This issue is currently having an interesting effect in the automotive industry. In cars we want to feel efficient, powerful, and in control, yet the seats we are given are very low and raked backwards. This is done for good ergonomic and aerodynamic reasons, but it may make us feel vulnerable, and subservient to other road users. Perhaps this is why some people like the seat height of large, high, four-wheel-drive vehicles.
In public situations most chairs are fixed. This prevents us from adjusting the position of the chair in relation to other people. Prevented from doing it ourselves, we want seating in this situation to be designed in such a way as to demarcate our personal spaces for us. Arm rests are used on bench-type seating in public environments, in a way that would be ridiculous on our sofas at home. Public multi-person seating is also very much more sturdy, not just for durability, but also to prevent any movement of our seat when someone else sits down further along. If our seat did move this would, subconsciously, feel like an infringement of our personal space, and we would begin to feel uncomfortable.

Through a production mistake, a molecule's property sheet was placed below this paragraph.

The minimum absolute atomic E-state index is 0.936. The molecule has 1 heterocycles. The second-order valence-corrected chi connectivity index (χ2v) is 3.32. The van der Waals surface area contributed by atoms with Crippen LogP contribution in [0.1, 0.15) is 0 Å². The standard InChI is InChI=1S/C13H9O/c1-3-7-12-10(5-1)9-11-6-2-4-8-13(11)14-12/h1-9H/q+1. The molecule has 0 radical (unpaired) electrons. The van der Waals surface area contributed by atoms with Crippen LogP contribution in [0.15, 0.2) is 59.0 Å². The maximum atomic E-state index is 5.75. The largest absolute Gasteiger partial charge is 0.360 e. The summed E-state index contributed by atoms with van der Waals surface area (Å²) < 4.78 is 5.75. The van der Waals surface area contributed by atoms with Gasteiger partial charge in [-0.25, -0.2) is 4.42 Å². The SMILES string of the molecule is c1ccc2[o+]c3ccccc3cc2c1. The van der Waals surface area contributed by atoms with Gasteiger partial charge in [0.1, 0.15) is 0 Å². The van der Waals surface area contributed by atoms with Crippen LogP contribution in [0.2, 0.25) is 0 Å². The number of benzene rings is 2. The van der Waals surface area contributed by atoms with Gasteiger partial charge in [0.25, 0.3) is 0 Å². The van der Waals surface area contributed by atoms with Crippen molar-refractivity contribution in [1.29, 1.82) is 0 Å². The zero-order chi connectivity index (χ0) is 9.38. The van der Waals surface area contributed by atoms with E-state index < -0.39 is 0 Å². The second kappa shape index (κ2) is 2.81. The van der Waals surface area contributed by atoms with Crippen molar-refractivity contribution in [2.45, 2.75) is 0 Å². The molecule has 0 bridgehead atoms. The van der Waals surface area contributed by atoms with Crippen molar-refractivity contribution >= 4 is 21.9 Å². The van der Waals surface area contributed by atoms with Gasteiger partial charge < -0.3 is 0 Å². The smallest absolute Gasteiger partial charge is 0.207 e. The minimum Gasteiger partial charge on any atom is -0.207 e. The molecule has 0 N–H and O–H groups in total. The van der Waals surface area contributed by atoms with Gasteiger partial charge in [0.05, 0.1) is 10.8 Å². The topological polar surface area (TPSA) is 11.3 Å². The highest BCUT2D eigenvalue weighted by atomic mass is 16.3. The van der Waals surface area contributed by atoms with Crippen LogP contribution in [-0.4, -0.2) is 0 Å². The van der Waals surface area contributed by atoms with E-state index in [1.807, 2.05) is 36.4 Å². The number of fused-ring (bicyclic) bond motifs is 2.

People Other Than the Sitter
Chairs are also designed to fulfil functions for people other than the sitter. In a commercial situation, the chairs are unlikely to have been bought by the person who is to sit on them. So how can the chairs they buy fulfil functions for them? Primarily, of course, they are buying a solution to the problem of providing seats for people. But this is only the first of the problems that chairs in this situation can solve.
Chairs are commonly used to indicate the status of the sitter, saying 'I am important', or 'I am efficient', for example. This can be extended to convey information about a company - perhaps 'We work in a high-tech way'. Once it is accepted that chairs function in this visual way, then there are new ways in which they can fail. Durability is important in both commercial and domestic situations, but in commercial situations the seating may have to appear perfect in order to perform its visual functions. Durability is therefore at a premium, along with low maintenance and ease of cleaning.
There are functions which chairs may be required to perform, even when they are not in use. For the manufacturer, the ability to flat-pack furniture until it reaches the point of sale, or even the consumer's home, saves considerable expense in distribution costs. The slim profit margins of companies like IKEA depend on this saving. For the user, especially the corporate user, stacking and ease of storage may be a critical characteristic.
Chairs are also used by designers as a way of communicating their ideas to a wider audience.